Torah Fax

Friday, September 16, 2005 - 12 Elul, 5765
 
Torah Reading:  Ki Teitzei (Deuteronomy 21:10 - 25:19)
Candle Lighting time: 6:44 PM
Shabbat ends: 7:42 PM
Pirkei Avot: chapter 1 & 2

Crime Doesn’t Pay?
 
This week's Torah portion begins with the words, "When you go forth to war upon your enemies… and you capture captives." Though the Torah here is simply discussing the laws relating to a prisoner of war in the physical sense, there is also a profound message to be learned as well.
 
In the spiritual war, the war - as discussed in previous  Torah Faxes - that we wage within ourselves between our G‑dly and animal souls, we are constantly confronted with evil. Conventional wisdom, as well as classic Jewish thought, teach us that we must shun evil and negativity and distance ourselves from it at all costs.
 
The Ba'al Shem Tov - whose 300th birthday we will be celebrating on the 18th of Elul - taught that there is something actually beneficial to be gained from evil. True, we may never engage - G‑d forbid - in evil behavior no matter what the benefit, for the end never justifies the means, but we still can - and therefore must - learn lessons in how to serve G‑d from evil.
 
The benefit we can gain from evil is the constructive lessons we can learn from it. Anything negative in ourselves or our surroundings can be exploited for the good, if only we can derive a lesson from it in serving G‑d.
 
The Ba'al Shem Tov thus explains the opening verse of our Parshah this way: we can "capture captives" from our enemy, from the forces of negativity that we are at war with — by availing ourselves of the positive energy captured from those forces.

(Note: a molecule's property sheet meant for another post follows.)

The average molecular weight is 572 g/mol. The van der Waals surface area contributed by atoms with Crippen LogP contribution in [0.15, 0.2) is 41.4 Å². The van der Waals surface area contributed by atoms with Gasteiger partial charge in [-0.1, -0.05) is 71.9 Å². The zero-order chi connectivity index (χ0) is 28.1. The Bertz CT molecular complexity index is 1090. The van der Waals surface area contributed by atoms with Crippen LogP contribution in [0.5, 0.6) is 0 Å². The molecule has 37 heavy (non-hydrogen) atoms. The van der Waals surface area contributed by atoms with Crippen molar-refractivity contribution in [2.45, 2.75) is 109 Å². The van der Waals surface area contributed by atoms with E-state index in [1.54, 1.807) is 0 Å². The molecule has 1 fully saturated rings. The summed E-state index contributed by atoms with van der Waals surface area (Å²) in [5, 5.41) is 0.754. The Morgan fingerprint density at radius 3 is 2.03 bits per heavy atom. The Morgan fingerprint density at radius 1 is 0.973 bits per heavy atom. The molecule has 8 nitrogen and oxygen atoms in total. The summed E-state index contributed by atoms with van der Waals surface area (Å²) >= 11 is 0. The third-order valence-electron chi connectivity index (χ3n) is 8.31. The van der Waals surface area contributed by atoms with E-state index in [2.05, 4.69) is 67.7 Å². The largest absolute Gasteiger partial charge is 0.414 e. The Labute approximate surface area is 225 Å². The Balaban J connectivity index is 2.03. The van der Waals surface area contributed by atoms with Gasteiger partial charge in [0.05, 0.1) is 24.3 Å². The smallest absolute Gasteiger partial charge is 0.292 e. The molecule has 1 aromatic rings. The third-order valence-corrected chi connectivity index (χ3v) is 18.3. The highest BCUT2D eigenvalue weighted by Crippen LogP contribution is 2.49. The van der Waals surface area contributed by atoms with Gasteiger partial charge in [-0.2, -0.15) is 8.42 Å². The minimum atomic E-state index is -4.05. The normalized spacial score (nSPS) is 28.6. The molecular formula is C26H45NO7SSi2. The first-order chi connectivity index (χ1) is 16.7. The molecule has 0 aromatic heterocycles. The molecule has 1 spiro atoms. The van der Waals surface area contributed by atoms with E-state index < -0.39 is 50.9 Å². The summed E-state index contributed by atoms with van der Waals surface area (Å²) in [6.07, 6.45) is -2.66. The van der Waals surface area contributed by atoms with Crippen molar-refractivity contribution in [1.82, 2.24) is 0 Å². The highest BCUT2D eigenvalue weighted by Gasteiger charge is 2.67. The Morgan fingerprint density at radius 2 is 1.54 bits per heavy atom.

To illustrate, let us quote a teaching from the famous Chassidic master, Rabbi Zusha of Anipoli. He taught that there are seven lessons to be learned from - of all people - a thief!
 
1. What he does, he keeps to himself. (He doesn't brag about his accomplishments.)
 
2. He is willing to take risks to achieve his goal.
 
3. He does not distinguish between "major" and "minor" tasks. He is careful and exacting in every detail.
 
4. He invests great effort in what he does.
 
5. He is swift.
 
6. He is always optimistic and certain that he will succeed.
 
7. If at first he fails, he tries again and again.
 
Clearly, Rabbi Zusha had no respect for the reprehensible activity of stealing. But, he taught, if only we could incorporate even a few of the thief's qualities in our service to G‑d - how much greater the world would be!
 
In the same manner that Rabbi Zusha succeeded in pinpointing the positive traits of the thief, we can similarly look for positive lessons in all areas - even the less than admirable parts - of life.
 
The process of "capturing the captive" is a prelude to an even more sublime form of exploiting evil that relates to the process of Teshuvah, repentance - a timely theme during this month of Elul in which we prepare for the New Year. The Talmud teaches that when we do Teshuvah out of love (and not merely fear of retribution) we have the ability to turn our sins into virtues. Not only is the rebellious act "stricken from the record," but it is actually considered a mitzvah. Teshuvah has the ability to not merely glean something positive from the negative deed, it can actually transform the act in its totality into good.
This form of Teshuvah is a prelude to the time of Moshiach, about which the prophet declares, "The spirit of impurity I will remove from the land." During the Messianic Age, evil in all its forms will be completely transformed into holiness so that even a potential for negativity will not exist.
 
Moshiach Matters
The prophet Isaiah (chap. 53) teaches that Moshiach’s suffering atones for the sins of the Jewish people. This is because his soul is on the level of Yechidah, the essential core of life that permeates all of creation. From Moshiach’s Yechidah, all the particular souls of creation are derived. Thus, what occurs with his soul has a profound effect on all souls and - in this instance - his suffering brings atonement to all. (The Crown of Creation, Mrs. Chana Weisberg, p 148)

Moshiach - It’s a Jewish issue. For more info, visit www.moshiach.com
 
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